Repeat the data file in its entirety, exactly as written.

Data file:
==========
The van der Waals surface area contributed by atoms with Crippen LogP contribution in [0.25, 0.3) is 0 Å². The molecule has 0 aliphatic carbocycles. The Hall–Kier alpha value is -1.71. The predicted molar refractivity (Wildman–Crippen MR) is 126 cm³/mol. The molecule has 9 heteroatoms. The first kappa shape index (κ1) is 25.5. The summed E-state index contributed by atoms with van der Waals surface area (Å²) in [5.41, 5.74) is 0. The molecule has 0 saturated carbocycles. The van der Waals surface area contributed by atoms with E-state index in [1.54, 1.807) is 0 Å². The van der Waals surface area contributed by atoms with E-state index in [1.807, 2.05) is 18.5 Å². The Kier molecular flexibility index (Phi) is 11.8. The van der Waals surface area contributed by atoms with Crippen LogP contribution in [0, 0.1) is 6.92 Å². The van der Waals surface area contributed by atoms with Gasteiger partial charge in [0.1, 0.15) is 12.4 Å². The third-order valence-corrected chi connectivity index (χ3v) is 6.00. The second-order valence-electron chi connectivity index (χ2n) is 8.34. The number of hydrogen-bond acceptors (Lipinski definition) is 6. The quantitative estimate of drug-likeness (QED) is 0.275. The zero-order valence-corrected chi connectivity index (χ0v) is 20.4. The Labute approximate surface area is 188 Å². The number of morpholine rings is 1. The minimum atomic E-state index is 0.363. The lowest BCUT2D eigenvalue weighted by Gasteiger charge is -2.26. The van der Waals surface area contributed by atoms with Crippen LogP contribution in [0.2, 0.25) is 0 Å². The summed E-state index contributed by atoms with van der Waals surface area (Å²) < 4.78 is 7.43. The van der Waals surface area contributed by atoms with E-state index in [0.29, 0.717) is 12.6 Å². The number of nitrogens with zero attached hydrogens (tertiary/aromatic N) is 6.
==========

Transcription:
The van der Waals surface area contributed by atoms with Crippen LogP contribution in [0.25, 0.3) is 0 Å². The molecule has 0 aliphatic carbocycles. The Hall–Kier alpha value is -1.71. The predicted molar refractivity (Wildman–Crippen MR) is 126 cm³/mol. The molecule has 9 heteroatoms. The first kappa shape index (κ1) is 25.5. The summed E-state index contributed by atoms with van der Waals surface area (Å²) in [5.41, 5.74) is 0. The molecule has 0 saturated carbocycles. The van der Waals surface area contributed by atoms with E-state index in [1.54, 1.807) is 0 Å². The van der Waals surface area contributed by atoms with E-state index in [1.807, 2.05) is 18.5 Å². The Kier molecular flexibility index (Phi) is 11.8. The van der Waals surface area contributed by atoms with Crippen LogP contribution in [0, 0.1) is 6.92 Å². The van der Waals surface area contributed by atoms with Gasteiger partial charge in [0.1, 0.15) is 12.4 Å². The third-order valence-corrected chi connectivity index (χ3v) is 6.00. The second-order valence-electron chi connectivity index (χ2n) is 8.34. The number of hydrogen-bond acceptors (Lipinski definition) is 6. The quantitative estimate of drug-likeness (QED) is 0.275. The zero-order valence-corrected chi connectivity index (χ0v) is 20.4. The Labute approximate surface area is 188 Å². The number of morpholine rings is 1. The minimum atomic E-state index is 0.363. The lowest BCUT2D eigenvalue weighted by Gasteiger charge is -2.26. The van der Waals surface area contributed by atoms with Crippen LogP contribution in [0.2, 0.25) is 0 Å². The summed E-state index contributed by atoms with van der Waals surface area (Å²) < 4.78 is 7.43. The van der Waals surface area contributed by atoms with E-state index in [0.29, 0.717) is 12.6 Å². The number of nitrogens with zero attached hydrogens (tertiary/aromatic N) is 6.